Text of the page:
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Penalties linked to breaches of Mifid II reporting requirements more than quadrupled in 2020 as European member states fully switched to enforcement mode after giving financial firms two years to embed new rules, market sources said.
Figures published on Monday by the European Securities and Markets Authority (ESMA), showing an hefty surge in fines for Mifid-related sanctions from €1.8m in 2019 to €8.4m last year, reflect a shift in focus from national competent authorities (NCAs) from how companies integrated the complex range of Mifid II requirements to how they enforce them, .
“One of the key reasons for the increase in sanctions from 2018 and 19 is the regulator’s switch in focus from embedding the regulation to enforcing it,” said Matt Smith, CEO of compliance tech firm SteelEye.
As Mifid II requirements become more embedded amongst European NCAs, penalties for falling foul of the rules are increasing, with 23 out of 27 NCAs issuing penalties in 2020, up from 15 in the previous year. The total number of sanctions surged from 371 to 613, ESMA’s report showed.
While the EU’s market watchdog said comparison to previous years should be read with caution, Smith argued the findings leave little doubt that lots of firms are still struggling with full implementation – with Brexit adding a layer of complexity to present and future compliance.
“The shifting regulatory and geopolitical landscape means that many firms are still getting to grips with how to manage different requirements in different jurisdictions – for example, the UK and Europe following Brexit,” he said.
“There are still many issues that firms are grappling with when it comes to Mifid II – the most prevalent being data quality and accuracy. If companies do not have their internal data in the right shape, then their ability to meet the expectations of the regulators will be diminished,” Smith added.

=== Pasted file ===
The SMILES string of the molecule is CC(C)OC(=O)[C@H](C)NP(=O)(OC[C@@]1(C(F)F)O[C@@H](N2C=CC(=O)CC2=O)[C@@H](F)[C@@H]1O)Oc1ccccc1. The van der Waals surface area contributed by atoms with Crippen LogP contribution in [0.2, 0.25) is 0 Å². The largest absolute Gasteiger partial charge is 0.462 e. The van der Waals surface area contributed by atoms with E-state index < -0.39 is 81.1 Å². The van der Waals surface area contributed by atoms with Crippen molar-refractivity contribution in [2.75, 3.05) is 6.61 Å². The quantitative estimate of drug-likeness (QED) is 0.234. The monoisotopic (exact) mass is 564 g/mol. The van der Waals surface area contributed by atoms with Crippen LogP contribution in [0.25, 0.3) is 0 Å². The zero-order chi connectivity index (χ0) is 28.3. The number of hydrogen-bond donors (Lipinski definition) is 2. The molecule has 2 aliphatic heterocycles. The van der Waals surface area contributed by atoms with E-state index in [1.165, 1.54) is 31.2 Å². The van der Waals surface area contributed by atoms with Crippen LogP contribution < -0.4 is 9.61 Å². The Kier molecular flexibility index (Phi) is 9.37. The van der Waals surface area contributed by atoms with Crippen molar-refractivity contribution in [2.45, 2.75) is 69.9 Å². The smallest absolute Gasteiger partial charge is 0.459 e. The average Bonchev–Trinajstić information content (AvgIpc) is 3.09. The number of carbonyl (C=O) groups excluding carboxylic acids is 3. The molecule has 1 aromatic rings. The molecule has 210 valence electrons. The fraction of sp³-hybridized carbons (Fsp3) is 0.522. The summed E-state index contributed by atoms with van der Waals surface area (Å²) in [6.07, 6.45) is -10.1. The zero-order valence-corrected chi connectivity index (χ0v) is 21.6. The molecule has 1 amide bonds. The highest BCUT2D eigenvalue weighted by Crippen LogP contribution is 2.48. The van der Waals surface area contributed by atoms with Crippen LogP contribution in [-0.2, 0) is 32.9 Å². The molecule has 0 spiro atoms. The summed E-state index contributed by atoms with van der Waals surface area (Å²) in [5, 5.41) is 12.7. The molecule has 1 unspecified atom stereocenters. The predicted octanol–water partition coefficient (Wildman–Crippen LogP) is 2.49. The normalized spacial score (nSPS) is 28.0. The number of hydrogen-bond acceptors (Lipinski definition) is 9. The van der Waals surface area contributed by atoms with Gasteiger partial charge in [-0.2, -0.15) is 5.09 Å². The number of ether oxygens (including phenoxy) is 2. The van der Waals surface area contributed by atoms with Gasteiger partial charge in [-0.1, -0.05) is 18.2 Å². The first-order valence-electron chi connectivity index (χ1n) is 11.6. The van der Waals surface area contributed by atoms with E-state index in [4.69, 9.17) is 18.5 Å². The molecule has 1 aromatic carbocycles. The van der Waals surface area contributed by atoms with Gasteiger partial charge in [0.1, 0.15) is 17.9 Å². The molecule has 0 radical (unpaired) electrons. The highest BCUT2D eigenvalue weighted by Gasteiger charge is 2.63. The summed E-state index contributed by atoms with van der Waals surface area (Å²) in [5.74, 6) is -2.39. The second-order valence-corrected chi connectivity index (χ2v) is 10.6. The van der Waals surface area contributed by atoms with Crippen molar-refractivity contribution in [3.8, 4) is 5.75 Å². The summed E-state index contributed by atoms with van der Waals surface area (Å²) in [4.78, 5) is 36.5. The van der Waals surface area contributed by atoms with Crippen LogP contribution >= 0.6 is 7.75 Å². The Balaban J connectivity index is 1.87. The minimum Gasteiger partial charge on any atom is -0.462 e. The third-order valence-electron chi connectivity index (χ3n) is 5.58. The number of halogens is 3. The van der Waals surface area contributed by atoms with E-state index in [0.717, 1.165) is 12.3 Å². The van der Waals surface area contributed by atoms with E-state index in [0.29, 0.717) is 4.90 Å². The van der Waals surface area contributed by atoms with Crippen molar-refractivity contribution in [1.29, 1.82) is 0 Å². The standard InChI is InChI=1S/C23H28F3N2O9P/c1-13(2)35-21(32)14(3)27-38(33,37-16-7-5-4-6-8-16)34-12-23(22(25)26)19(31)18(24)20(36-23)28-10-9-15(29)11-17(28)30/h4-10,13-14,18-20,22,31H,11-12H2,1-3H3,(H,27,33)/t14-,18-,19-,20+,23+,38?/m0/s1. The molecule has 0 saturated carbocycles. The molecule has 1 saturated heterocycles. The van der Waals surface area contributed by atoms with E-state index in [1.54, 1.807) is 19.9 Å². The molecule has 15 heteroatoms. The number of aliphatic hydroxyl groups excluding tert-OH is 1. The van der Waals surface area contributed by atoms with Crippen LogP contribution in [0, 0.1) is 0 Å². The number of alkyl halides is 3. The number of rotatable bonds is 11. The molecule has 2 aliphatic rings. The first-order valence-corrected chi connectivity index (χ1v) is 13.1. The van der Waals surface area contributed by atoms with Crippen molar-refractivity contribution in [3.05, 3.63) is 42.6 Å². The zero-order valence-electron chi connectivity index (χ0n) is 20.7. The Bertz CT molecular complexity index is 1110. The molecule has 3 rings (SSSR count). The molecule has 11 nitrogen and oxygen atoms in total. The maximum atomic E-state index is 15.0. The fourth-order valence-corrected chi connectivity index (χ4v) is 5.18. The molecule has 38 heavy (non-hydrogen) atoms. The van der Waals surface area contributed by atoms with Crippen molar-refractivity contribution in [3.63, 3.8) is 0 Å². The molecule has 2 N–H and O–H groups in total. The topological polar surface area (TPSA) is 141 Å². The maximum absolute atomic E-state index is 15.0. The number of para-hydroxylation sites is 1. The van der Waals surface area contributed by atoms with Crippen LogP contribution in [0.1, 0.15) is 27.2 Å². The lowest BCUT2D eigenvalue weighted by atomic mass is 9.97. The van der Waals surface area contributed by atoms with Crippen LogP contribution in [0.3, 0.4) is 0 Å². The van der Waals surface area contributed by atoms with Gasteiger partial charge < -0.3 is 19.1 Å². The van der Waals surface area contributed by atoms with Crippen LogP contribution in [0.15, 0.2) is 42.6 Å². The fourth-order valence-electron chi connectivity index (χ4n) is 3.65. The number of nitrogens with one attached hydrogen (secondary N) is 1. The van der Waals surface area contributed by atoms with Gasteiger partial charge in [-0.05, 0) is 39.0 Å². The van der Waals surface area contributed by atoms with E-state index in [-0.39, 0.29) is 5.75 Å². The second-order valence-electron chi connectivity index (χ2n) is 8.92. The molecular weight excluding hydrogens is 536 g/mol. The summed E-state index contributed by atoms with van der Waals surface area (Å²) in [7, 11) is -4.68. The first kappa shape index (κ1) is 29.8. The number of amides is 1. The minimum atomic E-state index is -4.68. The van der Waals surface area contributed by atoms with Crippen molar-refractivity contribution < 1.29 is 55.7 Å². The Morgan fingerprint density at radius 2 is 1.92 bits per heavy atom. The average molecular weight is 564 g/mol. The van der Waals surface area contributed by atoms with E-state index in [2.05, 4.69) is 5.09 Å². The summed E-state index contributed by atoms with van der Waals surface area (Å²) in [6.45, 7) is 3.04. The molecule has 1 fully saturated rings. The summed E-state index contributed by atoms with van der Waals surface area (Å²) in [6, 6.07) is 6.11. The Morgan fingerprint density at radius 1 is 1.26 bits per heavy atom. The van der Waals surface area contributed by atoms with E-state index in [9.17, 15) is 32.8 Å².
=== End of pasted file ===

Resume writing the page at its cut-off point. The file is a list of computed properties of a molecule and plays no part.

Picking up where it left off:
Douglas Greenwell, commercial director at data management company Duco, agreed that the main problem was down to not using up-to-date technology.
“Financial services firms still rely heavily on outdated legacy systems and manual processes to manage their massive troves of data. These systems are unable to handle complex and changing data formats, resulting in data inconsistencies that require a lot of manual intervention to reconcile.
“This is not only slowing down financial firms reporting, but it also puts the businesses at a greater risk of breaching regulations by opening their reporting up to human error,” he said.
Similarly, Edel Brophy, global regulatory director of regtech firm Fenergo said Mifid II was proving to be a “huge undertaking” for financial services firms and was much harder to implement in practice.
“It’s easy to say policies and procedures are in place, but organisations are clearly struggling to be effective in embedding them into processes and enforcing them.”
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